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 The Theatreguide.London Review

Flare Path
Haymarket Theatre   Spring 2011

Terrence Rattigan's wartime play flirts openly with melodrama and soap opera, but the playwright's technical mastery and emotional honesty, and the quiet power of Trevor Nunn's production, carry it through any dangers to a thoroughly satisfying drama.

Rattigan's lifelong concern was with British emotional reticence and repression, the 'stiff upper lip' syndrome that left its adherents unable to cope with real emotion when they experienced it. His own experience in the RAF let him see and explore an even deeper level of emotional denial, in the cheerful trivialising of their adventures that fliers adopted, not out of macho swagger, but to protect themselves from their real and totally legitimate fears.

And so Flare Path is peopled by characters who not only repress their emotions, but actively hide from them, and the true drama lies in the moments at which their defences threaten to fail them.

The setting is a hotel near an RAF base, where fliers' wives live, listening each night for the sound of their husbands' planes returning from dangerous bombing raids. One pilot is married to an actress who is still in love with her former lover, a film star who has come here to take her away. (This central plot is the weakest element in Flare Path, and you  have to push past the cliché of a romantic triangle to open yourself to the play's real power.)

Also present are a cheery barmaid who impulsively married a Polish flier and found herself the Countess of Someplace, and a tailgunner's wife who's more concerned about missing a bus than possibly losing her husband.

In the course of a particularly scary night fears will be faced openly for the first time, loves will be tested and life choices will be made. And it will not just be nostalgia or knee-jerk respect for the wartime generation, but rather the skill of playwright, director and actors, that make it all real and deeply moving.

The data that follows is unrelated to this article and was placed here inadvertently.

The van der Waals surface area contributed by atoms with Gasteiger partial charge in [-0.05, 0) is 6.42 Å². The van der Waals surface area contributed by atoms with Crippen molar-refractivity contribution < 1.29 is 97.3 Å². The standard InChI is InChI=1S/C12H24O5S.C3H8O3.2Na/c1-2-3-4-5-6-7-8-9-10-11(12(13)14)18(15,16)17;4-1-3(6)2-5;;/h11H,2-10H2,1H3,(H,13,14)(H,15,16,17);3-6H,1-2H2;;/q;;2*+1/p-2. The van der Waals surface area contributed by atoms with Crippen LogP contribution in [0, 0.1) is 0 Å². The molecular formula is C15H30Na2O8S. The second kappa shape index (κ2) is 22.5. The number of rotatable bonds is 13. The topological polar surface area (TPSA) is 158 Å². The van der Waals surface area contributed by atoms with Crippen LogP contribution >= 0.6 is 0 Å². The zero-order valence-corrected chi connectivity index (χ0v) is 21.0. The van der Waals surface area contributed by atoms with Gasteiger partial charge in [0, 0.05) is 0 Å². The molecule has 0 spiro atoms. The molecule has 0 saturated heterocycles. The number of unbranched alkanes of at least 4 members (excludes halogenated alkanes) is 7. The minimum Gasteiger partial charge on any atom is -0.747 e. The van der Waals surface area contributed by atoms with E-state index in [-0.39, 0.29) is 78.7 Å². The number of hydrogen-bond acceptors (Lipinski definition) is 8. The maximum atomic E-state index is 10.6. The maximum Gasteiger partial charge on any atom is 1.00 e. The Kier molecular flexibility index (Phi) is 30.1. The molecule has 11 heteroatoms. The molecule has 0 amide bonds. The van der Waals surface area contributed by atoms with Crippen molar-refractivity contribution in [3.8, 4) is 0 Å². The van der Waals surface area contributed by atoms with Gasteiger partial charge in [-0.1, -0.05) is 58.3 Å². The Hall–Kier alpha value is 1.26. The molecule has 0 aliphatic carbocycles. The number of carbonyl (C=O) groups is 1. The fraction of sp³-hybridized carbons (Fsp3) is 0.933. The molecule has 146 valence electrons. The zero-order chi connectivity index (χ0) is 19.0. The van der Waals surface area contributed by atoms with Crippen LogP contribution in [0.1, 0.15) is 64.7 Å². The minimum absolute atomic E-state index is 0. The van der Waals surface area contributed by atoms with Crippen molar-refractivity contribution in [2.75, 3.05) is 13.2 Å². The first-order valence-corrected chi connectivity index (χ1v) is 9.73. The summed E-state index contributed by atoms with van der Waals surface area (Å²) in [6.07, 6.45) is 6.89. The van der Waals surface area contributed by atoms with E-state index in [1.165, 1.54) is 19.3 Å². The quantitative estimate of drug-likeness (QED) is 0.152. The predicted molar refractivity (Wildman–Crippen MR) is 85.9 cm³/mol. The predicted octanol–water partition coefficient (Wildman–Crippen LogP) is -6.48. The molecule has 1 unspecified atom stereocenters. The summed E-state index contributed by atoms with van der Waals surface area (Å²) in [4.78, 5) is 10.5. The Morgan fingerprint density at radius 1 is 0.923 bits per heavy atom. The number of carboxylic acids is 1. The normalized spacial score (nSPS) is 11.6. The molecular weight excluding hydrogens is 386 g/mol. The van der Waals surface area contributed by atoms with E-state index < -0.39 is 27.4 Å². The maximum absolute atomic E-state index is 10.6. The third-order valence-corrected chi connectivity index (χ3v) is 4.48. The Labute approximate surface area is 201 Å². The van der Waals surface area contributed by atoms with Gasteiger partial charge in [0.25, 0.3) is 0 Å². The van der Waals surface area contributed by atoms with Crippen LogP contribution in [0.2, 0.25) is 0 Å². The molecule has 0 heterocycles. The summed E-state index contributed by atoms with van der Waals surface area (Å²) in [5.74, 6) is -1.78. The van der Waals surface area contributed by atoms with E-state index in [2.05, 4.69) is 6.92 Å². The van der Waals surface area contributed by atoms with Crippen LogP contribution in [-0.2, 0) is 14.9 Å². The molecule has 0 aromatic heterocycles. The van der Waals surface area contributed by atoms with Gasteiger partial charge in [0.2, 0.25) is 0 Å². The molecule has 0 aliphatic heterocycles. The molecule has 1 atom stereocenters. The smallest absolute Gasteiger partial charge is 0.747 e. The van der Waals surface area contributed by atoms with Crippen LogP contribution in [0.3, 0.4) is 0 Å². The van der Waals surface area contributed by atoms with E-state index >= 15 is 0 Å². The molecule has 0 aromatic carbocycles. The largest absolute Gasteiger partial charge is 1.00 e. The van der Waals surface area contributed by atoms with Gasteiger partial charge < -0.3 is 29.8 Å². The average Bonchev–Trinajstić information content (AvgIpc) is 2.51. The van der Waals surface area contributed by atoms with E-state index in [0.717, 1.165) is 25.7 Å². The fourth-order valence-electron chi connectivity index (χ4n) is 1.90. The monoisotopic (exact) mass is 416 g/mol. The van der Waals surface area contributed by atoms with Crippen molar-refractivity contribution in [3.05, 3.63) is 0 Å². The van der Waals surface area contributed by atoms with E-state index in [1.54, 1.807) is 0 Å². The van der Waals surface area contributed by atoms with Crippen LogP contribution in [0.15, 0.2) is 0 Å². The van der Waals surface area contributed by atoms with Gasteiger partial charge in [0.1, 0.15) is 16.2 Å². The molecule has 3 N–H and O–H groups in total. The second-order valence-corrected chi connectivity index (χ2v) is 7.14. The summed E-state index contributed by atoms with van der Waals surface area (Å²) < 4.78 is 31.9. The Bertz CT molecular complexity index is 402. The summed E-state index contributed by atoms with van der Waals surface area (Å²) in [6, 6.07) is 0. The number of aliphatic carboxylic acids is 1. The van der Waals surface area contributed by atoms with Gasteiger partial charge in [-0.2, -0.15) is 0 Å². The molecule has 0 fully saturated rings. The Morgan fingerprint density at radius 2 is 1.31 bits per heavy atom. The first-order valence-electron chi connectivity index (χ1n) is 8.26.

Not least of the play's pleasures is the growing realisation of how essential the airmen's frivolity is to their sanity, and how, for example, that seemingly self-absorbed gunner's wife has been carefully and lovingly protected from reality by her husband.

And it is noteworthy that the plot ultimately turns on two open expressions of  feelings, one by a deeply embarrassed and ashamed Englishman, and the other, absent those pains, by the Pole.

Rattigan demands extreme subtlety and sensitivity from his actors, since they are playing characters either not in touch with their emotions or deliberately trying not to express them.

So James Purefoy as the actor shows us a man who, even when he is being sincere, is always aware of his best profile and always using - and hiding behind - his craft, while Harry Hadden-Paton as the pilot demonstrates the extra burden of a man for whom admitting fear is even worse than feeling it, because he feels it's his moral obligation to act brave and unconcerned before his men.

As the woman caught between them, Sienna Miller pushes through the soap opera by convincing us that one who has always treated emotions lightly is now facing and acknowledging feelings deeper than she's known before.

The scene is frequently stolen by Sheridan Smith's Countess, whose surface jolliness is gradually revealed to have real depth and grit beneath it.

As well as guiding his actors to such quietly and consistently real performances, Trevor Nunn never loses sight of the obligation to play this near-melodrama absolutely straight, trusting his playwright the way the bomber crew trusts their pilot.

Gerald Berkowitz


Review - Flare Path - Haymarket 2011
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